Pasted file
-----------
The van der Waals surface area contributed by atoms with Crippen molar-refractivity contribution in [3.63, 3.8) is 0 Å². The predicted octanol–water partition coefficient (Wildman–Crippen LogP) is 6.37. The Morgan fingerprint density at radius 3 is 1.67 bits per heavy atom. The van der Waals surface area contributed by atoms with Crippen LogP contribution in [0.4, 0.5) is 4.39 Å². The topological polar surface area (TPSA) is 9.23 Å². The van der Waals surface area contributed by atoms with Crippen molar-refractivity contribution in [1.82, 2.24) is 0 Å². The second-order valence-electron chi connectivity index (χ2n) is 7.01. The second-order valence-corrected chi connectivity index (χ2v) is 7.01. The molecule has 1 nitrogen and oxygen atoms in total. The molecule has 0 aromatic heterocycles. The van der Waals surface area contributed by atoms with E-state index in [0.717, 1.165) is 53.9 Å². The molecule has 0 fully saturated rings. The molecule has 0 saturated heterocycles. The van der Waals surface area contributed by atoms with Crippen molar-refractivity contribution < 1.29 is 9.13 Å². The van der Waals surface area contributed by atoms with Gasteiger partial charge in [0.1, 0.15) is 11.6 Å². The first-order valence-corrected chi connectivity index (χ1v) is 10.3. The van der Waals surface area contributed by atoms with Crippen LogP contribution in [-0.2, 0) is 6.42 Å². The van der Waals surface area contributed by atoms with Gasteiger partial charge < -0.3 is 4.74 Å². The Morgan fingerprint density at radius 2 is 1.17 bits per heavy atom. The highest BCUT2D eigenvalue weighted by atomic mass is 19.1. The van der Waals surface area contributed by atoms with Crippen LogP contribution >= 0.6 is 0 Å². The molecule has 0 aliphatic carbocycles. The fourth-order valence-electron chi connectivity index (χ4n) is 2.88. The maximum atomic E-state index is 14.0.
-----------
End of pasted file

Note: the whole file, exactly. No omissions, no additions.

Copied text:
The van der Waals surface area contributed by atoms with Crippen molar-refractivity contribution in [3.63, 3.8) is 0 Å². The predicted octanol–water partition coefficient (Wildman–Crippen LogP) is 6.37. The Morgan fingerprint density at radius 3 is 1.67 bits per heavy atom. The van der Waals surface area contributed by atoms with Crippen LogP contribution in [0.4, 0.5) is 4.39 Å². The topological polar surface area (TPSA) is 9.23 Å². The van der Waals surface area contributed by atoms with Crippen molar-refractivity contribution in [1.82, 2.24) is 0 Å². The second-order valence-electron chi connectivity index (χ2n) is 7.01. The second-order valence-corrected chi connectivity index (χ2v) is 7.01. The molecule has 1 nitrogen and oxygen atoms in total. The molecule has 0 aromatic heterocycles. The van der Waals surface area contributed by atoms with E-state index in [0.717, 1.165) is 53.9 Å². The molecule has 0 fully saturated rings. The molecule has 0 saturated heterocycles. The van der Waals surface area contributed by atoms with Crippen molar-refractivity contribution < 1.29 is 9.13 Å². The van der Waals surface area contributed by atoms with Gasteiger partial charge in [0.1, 0.15) is 11.6 Å². The first-order valence-corrected chi connectivity index (χ1v) is 10.3. The van der Waals surface area contributed by atoms with Crippen LogP contribution in [-0.2, 0) is 6.42 Å². The van der Waals surface area contributed by atoms with Gasteiger partial charge < -0.3 is 4.74 Å². The Morgan fingerprint density at radius 2 is 1.17 bits per heavy atom. The highest BCUT2D eigenvalue weighted by atomic mass is 19.1. The van der Waals surface area contributed by atoms with Crippen LogP contribution >= 0.6 is 0 Å². The molecule has 0 aliphatic carbocycles. The fourth-order valence-electron chi connectivity index (χ4n) is 2.88. The maximum atomic E-state index is 14.0.